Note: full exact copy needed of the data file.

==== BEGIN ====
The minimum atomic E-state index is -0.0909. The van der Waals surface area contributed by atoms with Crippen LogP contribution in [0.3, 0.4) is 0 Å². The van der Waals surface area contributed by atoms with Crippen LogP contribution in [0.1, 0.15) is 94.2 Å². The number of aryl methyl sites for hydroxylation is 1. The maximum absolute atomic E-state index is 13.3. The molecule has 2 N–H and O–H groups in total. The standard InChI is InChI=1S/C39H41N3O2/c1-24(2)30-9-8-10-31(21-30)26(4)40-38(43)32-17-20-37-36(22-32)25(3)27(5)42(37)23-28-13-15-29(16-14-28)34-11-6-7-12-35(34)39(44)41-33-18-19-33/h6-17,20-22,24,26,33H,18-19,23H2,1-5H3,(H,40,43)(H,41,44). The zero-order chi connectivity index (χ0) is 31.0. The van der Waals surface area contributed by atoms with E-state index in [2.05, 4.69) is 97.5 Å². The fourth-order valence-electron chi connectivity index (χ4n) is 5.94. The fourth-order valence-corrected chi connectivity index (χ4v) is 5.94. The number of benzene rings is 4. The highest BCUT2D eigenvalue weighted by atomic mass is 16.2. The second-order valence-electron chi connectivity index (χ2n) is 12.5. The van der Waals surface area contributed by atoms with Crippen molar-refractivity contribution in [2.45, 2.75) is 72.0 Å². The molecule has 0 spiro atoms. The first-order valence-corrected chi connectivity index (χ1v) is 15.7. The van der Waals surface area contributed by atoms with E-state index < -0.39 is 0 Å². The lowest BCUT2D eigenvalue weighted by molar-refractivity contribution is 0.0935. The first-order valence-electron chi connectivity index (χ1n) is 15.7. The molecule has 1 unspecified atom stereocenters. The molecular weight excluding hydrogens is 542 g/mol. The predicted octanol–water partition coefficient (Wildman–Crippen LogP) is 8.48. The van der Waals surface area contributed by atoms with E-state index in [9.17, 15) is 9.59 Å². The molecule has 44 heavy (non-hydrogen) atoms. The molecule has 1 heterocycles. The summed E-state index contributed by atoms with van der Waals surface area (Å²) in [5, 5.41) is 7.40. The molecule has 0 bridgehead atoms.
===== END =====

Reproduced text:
The minimum atomic E-state index is -0.0909. The van der Waals surface area contributed by atoms with Crippen LogP contribution in [0.3, 0.4) is 0 Å². The van der Waals surface area contributed by atoms with Crippen LogP contribution in [0.1, 0.15) is 94.2 Å². The number of aryl methyl sites for hydroxylation is 1. The maximum absolute atomic E-state index is 13.3. The molecule has 2 N–H and O–H groups in total. The standard InChI is InChI=1S/C39H41N3O2/c1-24(2)30-9-8-10-31(21-30)26(4)40-38(43)32-17-20-37-36(22-32)25(3)27(5)42(37)23-28-13-15-29(16-14-28)34-11-6-7-12-35(34)39(44)41-33-18-19-33/h6-17,20-22,24,26,33H,18-19,23H2,1-5H3,(H,40,43)(H,41,44). The zero-order chi connectivity index (χ0) is 31.0. The van der Waals surface area contributed by atoms with E-state index in [2.05, 4.69) is 97.5 Å². The fourth-order valence-electron chi connectivity index (χ4n) is 5.94. The fourth-order valence-corrected chi connectivity index (χ4v) is 5.94. The number of benzene rings is 4. The highest BCUT2D eigenvalue weighted by atomic mass is 16.2. The second-order valence-electron chi connectivity index (χ2n) is 12.5. The van der Waals surface area contributed by atoms with Crippen molar-refractivity contribution in [2.45, 2.75) is 72.0 Å². The molecule has 0 spiro atoms. The first-order valence-corrected chi connectivity index (χ1v) is 15.7. The van der Waals surface area contributed by atoms with E-state index < -0.39 is 0 Å². The lowest BCUT2D eigenvalue weighted by molar-refractivity contribution is 0.0935. The first-order valence-electron chi connectivity index (χ1n) is 15.7. The molecule has 1 unspecified atom stereocenters. The molecular weight excluding hydrogens is 542 g/mol. The predicted octanol–water partition coefficient (Wildman–Crippen LogP) is 8.48. The van der Waals surface area contributed by atoms with E-state index in [9.17, 15) is 9.59 Å². The molecule has 44 heavy (non-hydrogen) atoms. The molecule has 1 heterocycles. The summed E-state index contributed by atoms with van der Waals surface area (Å²) in [5, 5.41) is 7.40. The molecule has 0 bridgehead atoms.